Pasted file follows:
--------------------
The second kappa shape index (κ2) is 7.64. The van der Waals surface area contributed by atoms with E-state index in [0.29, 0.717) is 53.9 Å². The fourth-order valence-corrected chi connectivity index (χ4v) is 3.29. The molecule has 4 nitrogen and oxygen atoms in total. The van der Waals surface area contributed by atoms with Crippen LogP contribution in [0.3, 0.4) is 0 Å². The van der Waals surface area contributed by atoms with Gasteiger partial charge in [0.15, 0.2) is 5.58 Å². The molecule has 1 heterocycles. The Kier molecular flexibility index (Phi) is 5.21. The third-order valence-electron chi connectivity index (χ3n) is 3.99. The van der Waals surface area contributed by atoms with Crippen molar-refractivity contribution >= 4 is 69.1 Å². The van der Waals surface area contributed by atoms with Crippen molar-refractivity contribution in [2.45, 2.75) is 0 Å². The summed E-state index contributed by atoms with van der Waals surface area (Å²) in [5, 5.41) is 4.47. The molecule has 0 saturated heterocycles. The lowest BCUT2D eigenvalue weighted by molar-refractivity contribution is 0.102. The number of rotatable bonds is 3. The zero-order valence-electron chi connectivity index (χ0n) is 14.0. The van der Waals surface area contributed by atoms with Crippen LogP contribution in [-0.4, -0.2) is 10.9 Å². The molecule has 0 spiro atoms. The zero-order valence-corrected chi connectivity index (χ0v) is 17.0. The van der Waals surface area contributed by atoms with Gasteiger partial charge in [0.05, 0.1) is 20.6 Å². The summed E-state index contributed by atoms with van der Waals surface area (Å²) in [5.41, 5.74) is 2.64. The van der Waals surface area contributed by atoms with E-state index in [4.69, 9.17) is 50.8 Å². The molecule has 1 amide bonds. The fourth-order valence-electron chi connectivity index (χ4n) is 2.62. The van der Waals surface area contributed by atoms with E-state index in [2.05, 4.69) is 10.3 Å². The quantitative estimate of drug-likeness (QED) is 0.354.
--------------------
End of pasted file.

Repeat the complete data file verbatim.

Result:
The second kappa shape index (κ2) is 7.64. The van der Waals surface area contributed by atoms with E-state index in [0.29, 0.717) is 53.9 Å². The fourth-order valence-corrected chi connectivity index (χ4v) is 3.29. The molecule has 4 nitrogen and oxygen atoms in total. The van der Waals surface area contributed by atoms with Crippen LogP contribution in [0.3, 0.4) is 0 Å². The van der Waals surface area contributed by atoms with Gasteiger partial charge in [0.15, 0.2) is 5.58 Å². The molecule has 1 heterocycles. The Kier molecular flexibility index (Phi) is 5.21. The third-order valence-electron chi connectivity index (χ3n) is 3.99. The van der Waals surface area contributed by atoms with Crippen molar-refractivity contribution >= 4 is 69.1 Å². The van der Waals surface area contributed by atoms with Crippen molar-refractivity contribution in [2.45, 2.75) is 0 Å². The summed E-state index contributed by atoms with van der Waals surface area (Å²) in [5, 5.41) is 4.47. The molecule has 0 saturated heterocycles. The lowest BCUT2D eigenvalue weighted by molar-refractivity contribution is 0.102. The number of rotatable bonds is 3. The zero-order valence-electron chi connectivity index (χ0n) is 14.0. The van der Waals surface area contributed by atoms with Crippen LogP contribution in [-0.4, -0.2) is 10.9 Å². The molecule has 0 spiro atoms. The zero-order valence-corrected chi connectivity index (χ0v) is 17.0. The van der Waals surface area contributed by atoms with Gasteiger partial charge in [0.05, 0.1) is 20.6 Å². The summed E-state index contributed by atoms with van der Waals surface area (Å²) in [5.41, 5.74) is 2.64. The van der Waals surface area contributed by atoms with E-state index in [4.69, 9.17) is 50.8 Å². The molecule has 1 amide bonds. The fourth-order valence-electron chi connectivity index (χ4n) is 2.62. The van der Waals surface area contributed by atoms with E-state index in [2.05, 4.69) is 10.3 Å². The quantitative estimate of drug-likeness (QED) is 0.354.